18th Century Scandals| Online Assignment Help
Presentation-18th Century Scandals
What counted as a scandal?
The eighteenth-century, as today, had an abundance of scandals and widespread concerns about the spread of information due to the new access that the printing press and cheaper paper options afforded. Some scandals were “star scandals” and involved the lives of famous people. Some were institutional and revealed the underbelly of government, military and business institutions. Finally, as in the Elizabeth Canning trial, “psychodrama scandals” involving unusual events in the lives of ordinary people burst into the media scenes. You will be researching a scandal from the 18th century and making a digital project surrounding the scandal.
Researching the Scandal
To find information on these events, you will want to find a few primary sources using online or tangible archives. You’ll also be looking for more general background as well. To discover more about that, you will need to avail yourselves of the internet and the libraries databases. You should expect to spend a bit of time just slogging through the information to find relevant sources. I would suggest the following as a way to start.
1. GTS: Google That S#*!—odds are no one in the class has even heard of these events before. Find some basic information.
2. Wikipedia: there’s a references and external sources section. Maybe start where they did?
3. Letters and Journals: Frances Burney wrote INCREDIBLE letters and journals meant to share with one of her sisters. Samuel Pepys diary is CRRRAAZZZY. James Boswell wrote the Life of Johnson, which reads more like 1000 pages of gossip about Samuel Johnson and his friends than a biography; he also wrote several travel “journals” which are much the same. Most of these are easily accessible in book form with detailed indexes. There are many others also available in published forms or through archives.
4. ECCO (Eighteenth Century Collections Online): May contain things on your scandal but also may not. Go check.
5. Gentleman’s Magazine (through the Hathi Trust): It’s probably got something mentioned in the Chronicle section. Find relevant months and do a search.
6. Other online archives: the Hathi Trust also includes editions of Town & Country, which included an incredible Tete a Tete section that is straight gossip but often in coded terms (https://catalog.hathitrust.org/Record/000493943); the Old Bailey archive gives proceedings for lots of court cases (https://www.oldbaileyonline.org/); Hannah More’s letters are searchable online (http://hannahmoreletters.co.uk/Letters/); I’m also looking for access to the Bon Ton but have been unsuccessful so far.
7. Library databases: Project Muse and MLA are my favorite databases of secondary sources on literature; they may or may not be useful, depending on your scandal.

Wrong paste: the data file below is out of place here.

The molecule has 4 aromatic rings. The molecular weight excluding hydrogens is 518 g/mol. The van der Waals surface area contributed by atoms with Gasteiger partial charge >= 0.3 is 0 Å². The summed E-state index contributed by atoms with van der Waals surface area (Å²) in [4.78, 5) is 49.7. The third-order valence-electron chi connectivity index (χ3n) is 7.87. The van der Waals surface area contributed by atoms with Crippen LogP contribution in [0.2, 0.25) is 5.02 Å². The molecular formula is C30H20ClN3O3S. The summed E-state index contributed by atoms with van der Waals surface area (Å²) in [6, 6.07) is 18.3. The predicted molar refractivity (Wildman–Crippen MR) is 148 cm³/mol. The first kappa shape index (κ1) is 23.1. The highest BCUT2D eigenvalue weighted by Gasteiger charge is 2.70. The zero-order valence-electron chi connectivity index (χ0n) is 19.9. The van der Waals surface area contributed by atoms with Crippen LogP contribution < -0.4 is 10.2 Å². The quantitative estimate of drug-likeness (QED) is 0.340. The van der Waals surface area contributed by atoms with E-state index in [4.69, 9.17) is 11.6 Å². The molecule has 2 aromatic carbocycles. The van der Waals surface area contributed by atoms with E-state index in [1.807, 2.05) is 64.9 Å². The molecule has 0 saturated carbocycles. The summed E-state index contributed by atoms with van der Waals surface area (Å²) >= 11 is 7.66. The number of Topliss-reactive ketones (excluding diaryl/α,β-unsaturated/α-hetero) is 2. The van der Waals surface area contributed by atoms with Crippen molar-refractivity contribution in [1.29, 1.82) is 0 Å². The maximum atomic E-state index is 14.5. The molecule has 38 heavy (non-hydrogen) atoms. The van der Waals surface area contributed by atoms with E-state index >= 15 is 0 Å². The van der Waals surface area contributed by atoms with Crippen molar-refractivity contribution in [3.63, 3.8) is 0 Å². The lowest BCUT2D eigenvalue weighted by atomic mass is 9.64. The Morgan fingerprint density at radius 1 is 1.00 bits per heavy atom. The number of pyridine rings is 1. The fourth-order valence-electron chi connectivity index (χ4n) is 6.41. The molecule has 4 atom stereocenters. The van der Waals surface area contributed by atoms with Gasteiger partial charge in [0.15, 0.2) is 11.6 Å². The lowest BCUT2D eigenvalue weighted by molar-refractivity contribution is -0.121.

8. Library book search: many of these individuals have their own biographies written on them. Many of the events have books about them. Check them out.
The presentation itself should tell us a story about the scandal but also include some interpretation of what that scandal tells us about the 18th century and the literature we’ve been reading. While the length of these will vary a bit, the basic rule of thumb will be 12-20 minutes per paired group and 7-8 for a single presenter. The format will be some sort of audio-visual that can be shared digitally. My suggestions are a prezi with voiceover OR a youtube video using screencast-o-matic. Both are quite easy to navigate and I have included links to videos below. I have used both of these previously with very few issues. I am also open to other options but I would be of less help should a technology problem arise. No matter what form, your presentation should include a bibliography of sources.
Assignments for research:
1.John Wilmot, Earl of Rochester
Options for presentation:
1. A prezi with voice over. Pros: make slides very similar to any powerpoint, many templates to pick from, free “education” subscription, makes separate voiceover options for each slide (so less worry about “messing up” the audio), easy to make those voiceovers on your phone in notes (I just make voice notes on my iPhone and email those files to myself to save on a computer).
a. Basic idea of prezi: https://youtu.be/QadFvf3D8P8
b. How to add voiceover: https://youtu.be/oBq-x0LFJUw
2. Adding a voice over to powerpoint. I haven’t actually done this but it seems really easy and has some of the same pros of the prezi.
a. Powerpoint: https://youtu.be/selYsj94RQg
3. Adding voiceover to google slides also seems somewhat similar.
4. Using screen-cast-o-matic with whatever you want on your computer screen. This might be a little trickier to figure out but is a super useful thing to know how to do. Go to screencastomatic.com and make a free account. There’s a video about how to use it right on the front page.
5. Podcast: you’ll need to make a recording of your voice(s). Audacity is the easiest and best way to do this, imo.
6. If there is an additional option you’d like to pursue, please request approval from me.